“Old iron pants” Cronkite

I noted a documentary on Texas water problems, narrated by Walter Cronkite. Okay, no kid in college today remembers Cronkite on the news every night; it’s likely that most of our high school students could not identify him in any way.

Walter Cronkite with NASA manned-flight capsules

Walter Cronkite anchoring coverage of a NASA manned space flight, for CBS News (Gemini Mission series?); CBS News Photo via NASA

Cronkite was the most respected man in news through the 1960s and 1970s. Recruited to CBS during World War II, Cronkite is famous for his sign-off — “And that’s the way it is . . .” — well remembered for his announcement of the death of President Kennedy, remembered among newsmen and space aficianadoes for his coverage of NASA’s glory days, and remembered for his post-Tet Offensive judgment announced in an on-air editorial that the American public had not been getting the facts about the Vietnam conflict, and that the U.S. could not “win” such a war. Because Cronkite’s credibility was so great, his turn on the view of the winability of Vietnam carried a lot of public opinion with him. When Cronkite’s views on the war turned against it, America turned against it.

So, it would be nice if students had a passing familiarity with the Cronkite story.

When I found Cronkite narrating a Texas Parks and Wildlife documentary, at 91, it pleased me.

But, looking for a short bio to link to for the post, I found this 1996 interview with Cronkite, introduced by a biographical sketch, including this piece of information:

Most recently, Cronkite, affectionately nicknamed “Old Iron Pants” for his unflappability under pressure, has recorded the many significant events of his distinguished career in his autobiography, A Reporter’s Life (Knopf, 1996).

What? How does “Iron Pants” relate to unflappability?

It doesn’t. Someone has cleaned up the story for public consumption. But the original story isn’t all that profane or racy, either.

During the political conventions of the late 1950s and 1960s, the three commercial networks, later joined by PBS, would camp out at the convention halls. Someone would anchor the broadcast for the network — Huntley and Brinkley for NBC, the current news anchor for ABC, and Cronkite for CBS — and the coverage frequently would take a couple of hours in the afternoon, and then go through the entire prime time hours (hey — it was late summer during rerun season; who cared?).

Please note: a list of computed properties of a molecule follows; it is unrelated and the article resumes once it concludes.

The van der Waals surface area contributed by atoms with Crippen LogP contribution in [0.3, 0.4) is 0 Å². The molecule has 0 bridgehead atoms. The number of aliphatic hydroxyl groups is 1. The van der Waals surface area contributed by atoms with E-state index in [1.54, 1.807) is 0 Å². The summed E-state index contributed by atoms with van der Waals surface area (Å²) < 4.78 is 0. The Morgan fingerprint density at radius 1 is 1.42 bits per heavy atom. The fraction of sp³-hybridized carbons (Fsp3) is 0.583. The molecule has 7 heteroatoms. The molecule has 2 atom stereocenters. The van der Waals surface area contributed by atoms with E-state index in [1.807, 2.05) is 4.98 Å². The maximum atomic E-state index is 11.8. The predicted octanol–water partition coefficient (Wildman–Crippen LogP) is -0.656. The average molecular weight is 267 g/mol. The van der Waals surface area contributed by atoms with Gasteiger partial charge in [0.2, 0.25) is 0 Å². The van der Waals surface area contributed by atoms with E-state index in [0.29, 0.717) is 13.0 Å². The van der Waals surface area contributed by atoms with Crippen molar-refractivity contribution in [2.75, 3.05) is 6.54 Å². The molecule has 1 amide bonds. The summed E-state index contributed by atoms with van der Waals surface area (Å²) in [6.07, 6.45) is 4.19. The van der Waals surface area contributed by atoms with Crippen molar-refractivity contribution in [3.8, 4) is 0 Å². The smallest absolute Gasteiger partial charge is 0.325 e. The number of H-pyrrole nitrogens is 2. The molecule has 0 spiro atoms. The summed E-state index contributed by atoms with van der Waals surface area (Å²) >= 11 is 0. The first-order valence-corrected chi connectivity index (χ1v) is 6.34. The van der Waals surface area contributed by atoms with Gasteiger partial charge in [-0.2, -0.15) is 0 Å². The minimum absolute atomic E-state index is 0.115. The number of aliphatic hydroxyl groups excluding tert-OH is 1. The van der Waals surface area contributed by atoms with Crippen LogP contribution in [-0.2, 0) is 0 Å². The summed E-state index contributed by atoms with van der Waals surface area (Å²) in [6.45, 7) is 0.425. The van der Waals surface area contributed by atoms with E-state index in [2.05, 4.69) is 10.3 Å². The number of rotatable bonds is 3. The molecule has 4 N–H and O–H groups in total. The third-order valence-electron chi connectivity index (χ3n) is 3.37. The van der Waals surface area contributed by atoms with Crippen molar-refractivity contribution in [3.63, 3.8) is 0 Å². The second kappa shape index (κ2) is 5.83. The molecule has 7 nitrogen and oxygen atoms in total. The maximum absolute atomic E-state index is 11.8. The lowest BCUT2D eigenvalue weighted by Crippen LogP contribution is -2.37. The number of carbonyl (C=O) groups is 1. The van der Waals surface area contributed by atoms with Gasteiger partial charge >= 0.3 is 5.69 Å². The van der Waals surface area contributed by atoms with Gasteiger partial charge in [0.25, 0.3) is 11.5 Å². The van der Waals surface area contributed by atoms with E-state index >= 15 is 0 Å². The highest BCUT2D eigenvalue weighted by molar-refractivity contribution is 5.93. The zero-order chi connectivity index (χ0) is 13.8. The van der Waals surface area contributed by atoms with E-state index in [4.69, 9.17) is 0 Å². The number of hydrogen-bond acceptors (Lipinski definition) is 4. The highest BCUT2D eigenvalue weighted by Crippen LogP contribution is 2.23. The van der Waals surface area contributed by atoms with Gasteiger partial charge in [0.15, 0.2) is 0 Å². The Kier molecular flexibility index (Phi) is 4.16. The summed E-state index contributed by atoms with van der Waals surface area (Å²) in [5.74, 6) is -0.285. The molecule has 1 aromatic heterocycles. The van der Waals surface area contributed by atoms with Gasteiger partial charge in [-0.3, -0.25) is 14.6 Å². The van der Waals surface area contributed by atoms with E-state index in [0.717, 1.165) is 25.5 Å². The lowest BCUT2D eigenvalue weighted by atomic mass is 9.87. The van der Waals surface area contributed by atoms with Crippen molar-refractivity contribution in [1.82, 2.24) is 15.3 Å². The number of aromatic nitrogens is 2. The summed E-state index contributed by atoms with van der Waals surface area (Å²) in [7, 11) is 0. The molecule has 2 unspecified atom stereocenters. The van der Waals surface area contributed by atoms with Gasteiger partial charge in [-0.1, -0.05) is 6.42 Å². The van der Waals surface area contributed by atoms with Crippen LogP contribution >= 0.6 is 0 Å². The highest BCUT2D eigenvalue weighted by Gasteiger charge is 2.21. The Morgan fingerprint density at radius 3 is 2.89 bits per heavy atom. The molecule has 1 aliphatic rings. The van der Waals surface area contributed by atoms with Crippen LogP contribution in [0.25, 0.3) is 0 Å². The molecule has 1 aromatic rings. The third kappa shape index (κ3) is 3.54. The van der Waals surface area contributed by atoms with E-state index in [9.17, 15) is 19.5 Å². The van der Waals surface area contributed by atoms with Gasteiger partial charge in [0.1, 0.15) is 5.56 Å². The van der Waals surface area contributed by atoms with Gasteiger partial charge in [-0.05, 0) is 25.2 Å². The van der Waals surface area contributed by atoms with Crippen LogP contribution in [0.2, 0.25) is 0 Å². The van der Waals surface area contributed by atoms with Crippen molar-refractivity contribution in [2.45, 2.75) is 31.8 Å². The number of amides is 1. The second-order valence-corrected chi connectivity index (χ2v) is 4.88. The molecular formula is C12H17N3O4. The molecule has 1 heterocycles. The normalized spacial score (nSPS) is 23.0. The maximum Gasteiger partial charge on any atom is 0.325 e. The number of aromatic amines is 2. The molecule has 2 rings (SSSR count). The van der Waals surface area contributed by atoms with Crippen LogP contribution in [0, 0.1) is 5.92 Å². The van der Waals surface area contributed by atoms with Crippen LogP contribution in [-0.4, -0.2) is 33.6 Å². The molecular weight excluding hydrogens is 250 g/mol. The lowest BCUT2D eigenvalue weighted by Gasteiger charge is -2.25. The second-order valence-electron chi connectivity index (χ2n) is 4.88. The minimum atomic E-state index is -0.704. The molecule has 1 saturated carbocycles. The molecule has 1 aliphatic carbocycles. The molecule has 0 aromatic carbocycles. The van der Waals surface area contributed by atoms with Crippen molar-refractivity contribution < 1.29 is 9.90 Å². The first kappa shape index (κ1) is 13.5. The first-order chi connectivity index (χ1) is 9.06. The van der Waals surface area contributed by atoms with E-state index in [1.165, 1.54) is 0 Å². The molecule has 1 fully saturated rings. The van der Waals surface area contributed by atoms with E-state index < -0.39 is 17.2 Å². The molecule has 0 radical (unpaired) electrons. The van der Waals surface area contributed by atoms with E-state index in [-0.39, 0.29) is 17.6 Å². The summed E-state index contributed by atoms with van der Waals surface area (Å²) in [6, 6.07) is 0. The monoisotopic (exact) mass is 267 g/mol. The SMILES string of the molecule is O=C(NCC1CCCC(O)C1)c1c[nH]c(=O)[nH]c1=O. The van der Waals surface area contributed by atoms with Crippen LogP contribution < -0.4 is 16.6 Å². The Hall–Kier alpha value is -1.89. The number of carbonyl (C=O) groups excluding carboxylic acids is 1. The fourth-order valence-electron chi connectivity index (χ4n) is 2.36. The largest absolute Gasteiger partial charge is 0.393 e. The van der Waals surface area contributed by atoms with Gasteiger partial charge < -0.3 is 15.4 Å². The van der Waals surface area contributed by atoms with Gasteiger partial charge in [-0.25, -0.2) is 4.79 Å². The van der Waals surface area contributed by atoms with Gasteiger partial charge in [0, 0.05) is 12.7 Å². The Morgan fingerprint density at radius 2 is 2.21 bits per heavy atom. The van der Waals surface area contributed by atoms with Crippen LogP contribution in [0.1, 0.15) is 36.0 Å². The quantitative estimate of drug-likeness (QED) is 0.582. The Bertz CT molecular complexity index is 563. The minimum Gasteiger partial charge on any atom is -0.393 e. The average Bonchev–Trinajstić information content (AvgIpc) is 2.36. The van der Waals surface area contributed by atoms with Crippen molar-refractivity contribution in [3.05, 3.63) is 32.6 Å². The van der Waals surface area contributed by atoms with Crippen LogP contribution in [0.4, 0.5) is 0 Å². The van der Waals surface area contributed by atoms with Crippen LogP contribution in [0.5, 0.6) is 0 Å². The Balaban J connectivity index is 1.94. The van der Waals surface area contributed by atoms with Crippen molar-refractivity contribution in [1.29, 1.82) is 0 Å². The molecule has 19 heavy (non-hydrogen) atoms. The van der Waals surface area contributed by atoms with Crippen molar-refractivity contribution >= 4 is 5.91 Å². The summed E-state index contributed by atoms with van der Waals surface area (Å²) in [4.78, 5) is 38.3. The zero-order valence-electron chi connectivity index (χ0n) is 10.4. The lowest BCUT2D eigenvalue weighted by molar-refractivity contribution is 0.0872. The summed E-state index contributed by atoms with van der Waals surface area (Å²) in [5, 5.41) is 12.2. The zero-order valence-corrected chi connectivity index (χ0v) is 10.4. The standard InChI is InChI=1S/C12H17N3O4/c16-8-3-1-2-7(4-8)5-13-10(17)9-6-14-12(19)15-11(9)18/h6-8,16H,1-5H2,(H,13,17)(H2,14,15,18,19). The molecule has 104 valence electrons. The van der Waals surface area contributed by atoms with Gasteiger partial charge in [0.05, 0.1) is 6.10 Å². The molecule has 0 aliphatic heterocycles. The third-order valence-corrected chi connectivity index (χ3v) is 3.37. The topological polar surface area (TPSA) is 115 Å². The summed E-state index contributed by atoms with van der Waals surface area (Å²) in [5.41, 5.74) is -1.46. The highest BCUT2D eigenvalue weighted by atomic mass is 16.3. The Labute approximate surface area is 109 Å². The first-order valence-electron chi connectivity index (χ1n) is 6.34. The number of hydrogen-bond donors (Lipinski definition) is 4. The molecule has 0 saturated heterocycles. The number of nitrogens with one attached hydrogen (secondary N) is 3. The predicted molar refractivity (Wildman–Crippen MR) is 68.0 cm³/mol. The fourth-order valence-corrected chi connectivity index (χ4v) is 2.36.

The anchor booths often were suspended capsules up in the rafters of the convention center; bathrooms were a long way from the anchor booths. Huntley or Brinkley, as a team, could take a break and take a stroll to relieve himself while his partner carried on. ABC sometimes brought in one of the roving reporters from the floor, or a guest anchor, to give their anchor some time out of the booth.

Cronkite soldiered on alone. He was called “Old Iron Pants” because he seemed to have no need to take a break to relieve himself.

This story was old by the time I covered the Democratic National Convention in New York City in 1976. One network reporter swore that, during the 1972 conventions, a group of reporters counted the coffees and waters going into Cronkite to see if he was doing some sort of fluidless sprint — he matched the other anchors drop for drop of consumption. So, in 1976, the rumor was that Cronkite had to have a private bathroom built into the anchor booth somewhere.

No one could find it.

One reporter for a New York station swore he’d met Cronkite in a restroom, but no one believed him. No one else in the room at the time could say they had also met Cronkite — no corroboration, no credibility.